Heat wave: Western Europeans wilt in early summer, raising fears of climate change

Heat wave: Western Europeans wilt in early summer, raising fears of climate change

Heat wave: Western Europeans wilt in early summer, raising fears of climate change


Spain has its hottest temperatures at the beginning of summer, part of France banned outdoor events, and drought haunted Italian farmers as a heat wave left Europeans hunting for shade and concerned about climate change.

It was such a heat that the luxurious Royal Ascot Racecourse in England even saw a rare change of protocol: guests were allowed to throw off hats and coats once the royals had passed.

“Avoid excessive sun exposure, hydrate and care for the most vulnerable so they don’t get heat stroke,” advised Spanish Prime Minister Pedro Sanchez in Madrid at an event, appropriately, on desertification.

Temperatures reached 40 degrees Celsius (104 Fahrenheit) in Madrid on Friday, the national weather agency AEMET said. A level not seen this early in the year since 1981.

Northern Italian regions are at risk of losing up to half of their agricultural production due to drought, a farmers lobby said, as lakes and rivers begin to run dangerously low, jeopardizing irrigation.

The federation of Italian utilities, Utilitalia, warned this week that the country’s longest river, the Po, was experiencing its worst drought in 70 years, completely drying up many parts of the vast northern waterway.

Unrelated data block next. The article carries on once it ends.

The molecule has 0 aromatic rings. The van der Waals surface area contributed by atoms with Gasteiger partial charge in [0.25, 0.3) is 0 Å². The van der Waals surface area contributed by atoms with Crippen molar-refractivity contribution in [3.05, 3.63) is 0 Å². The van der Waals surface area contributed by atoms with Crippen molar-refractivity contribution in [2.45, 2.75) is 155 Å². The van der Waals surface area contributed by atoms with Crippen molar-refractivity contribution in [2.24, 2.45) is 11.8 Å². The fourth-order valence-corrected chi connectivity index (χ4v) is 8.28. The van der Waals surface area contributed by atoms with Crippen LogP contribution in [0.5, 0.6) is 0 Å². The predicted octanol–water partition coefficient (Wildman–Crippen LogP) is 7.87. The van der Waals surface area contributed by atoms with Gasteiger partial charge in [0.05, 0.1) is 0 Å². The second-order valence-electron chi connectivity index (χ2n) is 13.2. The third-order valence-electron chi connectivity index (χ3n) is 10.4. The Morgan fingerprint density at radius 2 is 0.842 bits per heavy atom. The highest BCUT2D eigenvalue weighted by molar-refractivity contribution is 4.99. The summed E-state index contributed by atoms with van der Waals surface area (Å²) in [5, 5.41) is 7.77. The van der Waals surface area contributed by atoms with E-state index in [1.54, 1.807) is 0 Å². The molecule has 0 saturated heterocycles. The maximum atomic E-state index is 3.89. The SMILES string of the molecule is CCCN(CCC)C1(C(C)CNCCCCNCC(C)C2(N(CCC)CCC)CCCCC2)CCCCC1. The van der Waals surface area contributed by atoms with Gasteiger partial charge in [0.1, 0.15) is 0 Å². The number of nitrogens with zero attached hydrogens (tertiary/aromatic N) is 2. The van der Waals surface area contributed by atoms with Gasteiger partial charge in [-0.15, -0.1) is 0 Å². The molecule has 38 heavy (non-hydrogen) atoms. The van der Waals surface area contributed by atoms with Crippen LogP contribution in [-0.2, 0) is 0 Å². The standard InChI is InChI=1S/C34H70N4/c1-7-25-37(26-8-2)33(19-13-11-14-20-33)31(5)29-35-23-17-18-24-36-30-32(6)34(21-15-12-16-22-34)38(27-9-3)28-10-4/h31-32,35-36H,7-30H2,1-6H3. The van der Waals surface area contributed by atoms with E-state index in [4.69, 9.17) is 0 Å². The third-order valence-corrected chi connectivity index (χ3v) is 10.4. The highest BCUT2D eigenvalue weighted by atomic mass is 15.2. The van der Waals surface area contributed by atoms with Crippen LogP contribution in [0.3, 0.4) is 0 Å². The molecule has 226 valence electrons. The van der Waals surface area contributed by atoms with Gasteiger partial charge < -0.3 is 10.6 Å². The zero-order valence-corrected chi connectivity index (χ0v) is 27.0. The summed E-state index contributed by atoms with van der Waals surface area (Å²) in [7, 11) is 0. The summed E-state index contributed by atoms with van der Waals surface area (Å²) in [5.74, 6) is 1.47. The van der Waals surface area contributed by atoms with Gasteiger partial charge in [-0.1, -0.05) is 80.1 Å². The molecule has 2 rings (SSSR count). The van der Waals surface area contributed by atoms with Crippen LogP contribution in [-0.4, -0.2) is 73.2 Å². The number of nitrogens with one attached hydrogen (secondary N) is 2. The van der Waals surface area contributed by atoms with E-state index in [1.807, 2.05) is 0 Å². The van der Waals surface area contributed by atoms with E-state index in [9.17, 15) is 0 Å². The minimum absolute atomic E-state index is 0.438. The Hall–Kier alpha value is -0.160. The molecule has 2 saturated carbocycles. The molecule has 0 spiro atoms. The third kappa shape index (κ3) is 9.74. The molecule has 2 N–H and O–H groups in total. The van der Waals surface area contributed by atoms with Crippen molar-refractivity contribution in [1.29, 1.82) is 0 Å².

The heat wave put pressure on energy systems as demand for air conditioning threatens to push prices up, adding to the challenge of building up inventories to protect against further cuts in Russia’s gas supply.

In France, the Gironde department around Bordeaux banned public events, including concerts and those in covered locations without air conditioning, a local official said.

“Everyone is now at a health risk,” Gironde prefect Fabienne Buccio told France Bleu radio.

Temperatures in many of the French areas reached 40 degrees Celsius for the first time on Thursday and are expected to peak on Saturday, rising to 41-42 degrees. In Tarascon, southern France, a record night temperature of 26.8 degrees Celsius was measured in June.

Fourteen administrative divisions were red and schoolchildren had to stay at home in these areas. Speed ​​limits were lowered in several regions, including around Paris, to limit tailpipe emissions and a buildup of harmful smog.

The British Weather Service said Friday was the hottest day of the year yet, with temperatures above 32 degrees in some parts of the south east.

Parks, pools and beaches were packed, and while many were enjoying a day of fun and freedom after two years of periodic pandemic restrictions, some were also concerned.

“I’m from Cyprus and now it’s raining in Cyprus… and I cook here, so something has to change. Sooner or later we have to take precautions against climate change because it worries us all,” said student Charlie Uksel, who visited Brighton, south of London.

“Now we enjoy it, but for the long term we can sacrifice.”

Mediterranean countries are increasingly concerned about the impact of climate change on their economies and lives.

“The Iberian Peninsula is an increasingly drier area and our rivers are flowing more slowly,” added Spanish leader Sanchez.

Firefighters fought wildfires in several parts of Spain, with Catalonia in eastern Spain and Zamora near the western border with Portugal being the hardest hit.

In Zamora, between 8,500 and 9,500 hectares have been reduced to ashes.

The cloud of hot air spared Portugal on Friday, where temperatures were not as high as in other European countries, with Lisbon likely to reach 27 degrees Celsius.

Last month, however, was the warmest May in 92 years, Portuguese weather agency IPMA said. It warned that most of the area is suffering a severe drought.

Portugal’s reservoirs have low water levels, with the Bravura dam of the most affected being only 15% full.